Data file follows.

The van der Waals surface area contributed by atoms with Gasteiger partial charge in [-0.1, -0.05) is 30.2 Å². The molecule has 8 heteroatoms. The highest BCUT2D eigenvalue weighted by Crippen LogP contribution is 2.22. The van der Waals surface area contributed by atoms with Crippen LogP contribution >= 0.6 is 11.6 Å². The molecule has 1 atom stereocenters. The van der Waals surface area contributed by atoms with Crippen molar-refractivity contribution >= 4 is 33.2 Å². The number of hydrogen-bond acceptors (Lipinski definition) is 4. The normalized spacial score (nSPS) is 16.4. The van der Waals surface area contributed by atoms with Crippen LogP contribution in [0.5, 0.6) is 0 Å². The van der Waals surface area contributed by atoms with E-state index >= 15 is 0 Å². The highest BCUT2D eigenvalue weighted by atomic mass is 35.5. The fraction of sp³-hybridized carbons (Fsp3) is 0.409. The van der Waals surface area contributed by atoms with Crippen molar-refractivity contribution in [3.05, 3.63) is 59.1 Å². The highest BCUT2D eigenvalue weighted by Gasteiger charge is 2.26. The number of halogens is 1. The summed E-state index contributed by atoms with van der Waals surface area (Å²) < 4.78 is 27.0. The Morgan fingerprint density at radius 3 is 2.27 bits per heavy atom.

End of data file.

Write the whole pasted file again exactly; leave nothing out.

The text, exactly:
The van der Waals surface area contributed by atoms with Gasteiger partial charge in [-0.1, -0.05) is 30.2 Å². The molecule has 8 heteroatoms. The highest BCUT2D eigenvalue weighted by Crippen LogP contribution is 2.22. The van der Waals surface area contributed by atoms with Crippen LogP contribution >= 0.6 is 11.6 Å². The molecule has 1 atom stereocenters. The van der Waals surface area contributed by atoms with Crippen molar-refractivity contribution >= 4 is 33.2 Å². The number of hydrogen-bond acceptors (Lipinski definition) is 4. The normalized spacial score (nSPS) is 16.4. The van der Waals surface area contributed by atoms with Crippen LogP contribution in [0.5, 0.6) is 0 Å². The van der Waals surface area contributed by atoms with E-state index >= 15 is 0 Å². The highest BCUT2D eigenvalue weighted by atomic mass is 35.5. The fraction of sp³-hybridized carbons (Fsp3) is 0.409. The van der Waals surface area contributed by atoms with Crippen molar-refractivity contribution in [3.05, 3.63) is 59.1 Å². The highest BCUT2D eigenvalue weighted by Gasteiger charge is 2.26. The number of halogens is 1. The summed E-state index contributed by atoms with van der Waals surface area (Å²) < 4.78 is 27.0. The Morgan fingerprint density at radius 3 is 2.27 bits per heavy atom.